2012.10.14 19:50 "Re: [Tiff] Buffer Overflow Study at Auburn University - LibTIFF developers I would really appreciate your help!", by Frank Warmerdam
On 12-10-13 11:12 PM, Auburn Study wrote:
I am a graduate student at Auburn University, working with Dr. Munawar Hafiz on an empirical study project to understand the software engineering practices used in companies that produce secure software. In particular, we are concentrating on how developers write code to prevent buffer overflow and integer overflow vulnerabilities. We are interested in the software development process: how you develop software, how you test and analyze programs to detect vulnerabilities, and what processes you follow to remove bugs. We are looking into automated tools that software developers use, and are expecting that there is a common insight in the security engineering process that can be reusable.
We request your assistance by participating in this research study. We would greatly appreciate it if you would share your experience with us by answering the questions at the end of this email. We may send some follow up questions based on your response in future. Your response(s) will be kept confidential, and will only be aggregated with those of other reporters. Please let us know if you have any questions or concerns regarding the study. Thanks in advance for your support.
Software Analysis, Transformations and Security Group Auburn University
Working under the supervision of:
Dr. Munawar Hafiz
Dept. of Computer Science and Software Engineering
Questions: (There are ten questions.)
- How long have you been a software developer?
- How long have you been affiliated with LibTIFF? Were you part of the original development team for this software?
I've been using libtiff for around 19 years, and a contributor for about 18 years. I was not one of the original developers. It was originally developed by Sam Leffler starting I believe in the late 1980's.
- What is the size of the current code base?
approximately 40000 lines of code (based on raw line count).
- Did you follow a coding standard when developing this software? Is it a standard determined by your group?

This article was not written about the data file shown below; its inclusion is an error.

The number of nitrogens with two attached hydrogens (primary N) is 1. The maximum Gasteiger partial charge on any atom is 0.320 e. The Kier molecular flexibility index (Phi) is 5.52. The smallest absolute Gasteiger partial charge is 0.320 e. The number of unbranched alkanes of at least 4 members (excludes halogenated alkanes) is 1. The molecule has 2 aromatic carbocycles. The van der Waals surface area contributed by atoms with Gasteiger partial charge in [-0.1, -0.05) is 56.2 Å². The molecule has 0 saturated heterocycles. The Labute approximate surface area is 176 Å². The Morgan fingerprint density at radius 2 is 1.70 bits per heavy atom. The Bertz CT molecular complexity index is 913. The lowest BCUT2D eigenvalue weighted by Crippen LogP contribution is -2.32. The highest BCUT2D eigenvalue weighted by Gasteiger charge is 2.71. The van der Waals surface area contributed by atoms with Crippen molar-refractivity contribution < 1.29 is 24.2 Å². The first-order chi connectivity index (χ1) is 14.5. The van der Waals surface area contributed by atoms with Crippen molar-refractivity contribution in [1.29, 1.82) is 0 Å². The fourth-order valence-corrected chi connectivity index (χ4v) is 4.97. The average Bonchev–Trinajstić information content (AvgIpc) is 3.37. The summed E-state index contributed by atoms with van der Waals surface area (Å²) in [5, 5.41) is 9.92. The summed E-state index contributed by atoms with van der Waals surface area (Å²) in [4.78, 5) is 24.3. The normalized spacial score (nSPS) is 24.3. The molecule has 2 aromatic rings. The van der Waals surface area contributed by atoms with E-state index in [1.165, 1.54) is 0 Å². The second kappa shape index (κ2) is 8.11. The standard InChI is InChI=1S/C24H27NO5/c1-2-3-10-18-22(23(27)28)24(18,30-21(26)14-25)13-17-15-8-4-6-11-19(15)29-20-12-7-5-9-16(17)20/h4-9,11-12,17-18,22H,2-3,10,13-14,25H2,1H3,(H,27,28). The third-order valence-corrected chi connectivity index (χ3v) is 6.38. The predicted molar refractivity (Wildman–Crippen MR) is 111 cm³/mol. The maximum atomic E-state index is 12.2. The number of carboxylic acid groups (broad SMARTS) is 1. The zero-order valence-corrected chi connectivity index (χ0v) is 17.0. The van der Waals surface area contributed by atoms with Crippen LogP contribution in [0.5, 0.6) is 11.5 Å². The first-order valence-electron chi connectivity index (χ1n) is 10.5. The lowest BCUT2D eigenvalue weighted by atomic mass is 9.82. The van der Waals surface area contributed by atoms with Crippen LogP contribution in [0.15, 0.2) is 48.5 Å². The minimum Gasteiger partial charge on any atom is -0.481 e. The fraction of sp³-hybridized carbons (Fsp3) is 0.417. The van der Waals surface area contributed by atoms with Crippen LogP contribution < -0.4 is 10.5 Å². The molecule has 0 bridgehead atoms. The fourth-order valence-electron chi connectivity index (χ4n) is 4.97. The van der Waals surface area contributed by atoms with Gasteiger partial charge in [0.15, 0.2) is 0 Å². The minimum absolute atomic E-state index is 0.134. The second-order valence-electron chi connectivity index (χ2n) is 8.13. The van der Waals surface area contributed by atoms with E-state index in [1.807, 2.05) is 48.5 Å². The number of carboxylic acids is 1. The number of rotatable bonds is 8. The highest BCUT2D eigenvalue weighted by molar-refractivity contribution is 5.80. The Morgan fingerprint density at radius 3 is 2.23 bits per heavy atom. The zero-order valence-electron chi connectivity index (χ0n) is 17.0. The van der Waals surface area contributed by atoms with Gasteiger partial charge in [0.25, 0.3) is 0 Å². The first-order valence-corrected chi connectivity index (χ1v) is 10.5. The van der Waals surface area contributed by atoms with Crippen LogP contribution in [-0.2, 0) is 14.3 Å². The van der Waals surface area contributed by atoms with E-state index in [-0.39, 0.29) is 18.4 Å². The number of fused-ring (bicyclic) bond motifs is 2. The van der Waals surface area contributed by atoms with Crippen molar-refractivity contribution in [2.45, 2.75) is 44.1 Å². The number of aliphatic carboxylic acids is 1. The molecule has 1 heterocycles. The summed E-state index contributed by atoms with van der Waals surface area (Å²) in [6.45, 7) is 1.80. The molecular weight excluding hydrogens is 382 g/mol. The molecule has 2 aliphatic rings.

I'm not sure what you mean by code standard, but I think the answer is safely "no".
- What did you use to manage bug reports in your software? Does it satisfy your requirements? Are there other software options that you would consider switching to?
We are currently using bugzilla to manage bug reports. It is adequately. I use Trac for other projects and like it's closer connection to the source repository history and wouldn't mind switching to that.
- Did you use any compiler options to detect integer overflow vulnerabilities? Do you think that they are useful?
I am not familiar with using compiler options to detect integer overflow.
- Did you use any automated (static or dynamic analysis) tools to detect buffer overflows, integer overflows, or any other bugs? Which tools did you use? Why these tools?
I have made some use of the coverity static analysis too.
I make extensive use of valgrid at runtime.
Security folks (at red hat and google) have also uses ASAN, an address sanitizer that does roughly similar things to valgrind.
- Did you use fuzzing? Which tools did you use and why? If you wrote your own fuzzer, why did you write it yourself? Was it written from scratch or by extending some other fuzzing tools?
Security folks at Google and elsewhere have made extensive use of fuzzing to provide me test files demonstrating crashability of libtiff.
- Did you have specific phases during development where you concentrated on fixing security issues? Did you have a test suite, unit tests, or regression tests?
No. With the exception of the libtiff4 "big tiff" project libtiff has been in maintenance mode for 15 years and there is no real effort to differentiate between development phases and fixing/testing phases.
We have a modest test suite mostly developed in recent years and with poor coverage. We do not have code unit tests. The test suite is to some extent a regression test suite.
- Buffer overflows often result from the use of unsafe functions, such as strcpy. Does your software use those? If you use a different string library, why is it used? Is it an in-house library or an off-the-shelf library? Did you migrate your code to use the string library?
We do use strcpy but that is not the primary source of buffer overflows in libtiff and we have not focused on avoiding it.
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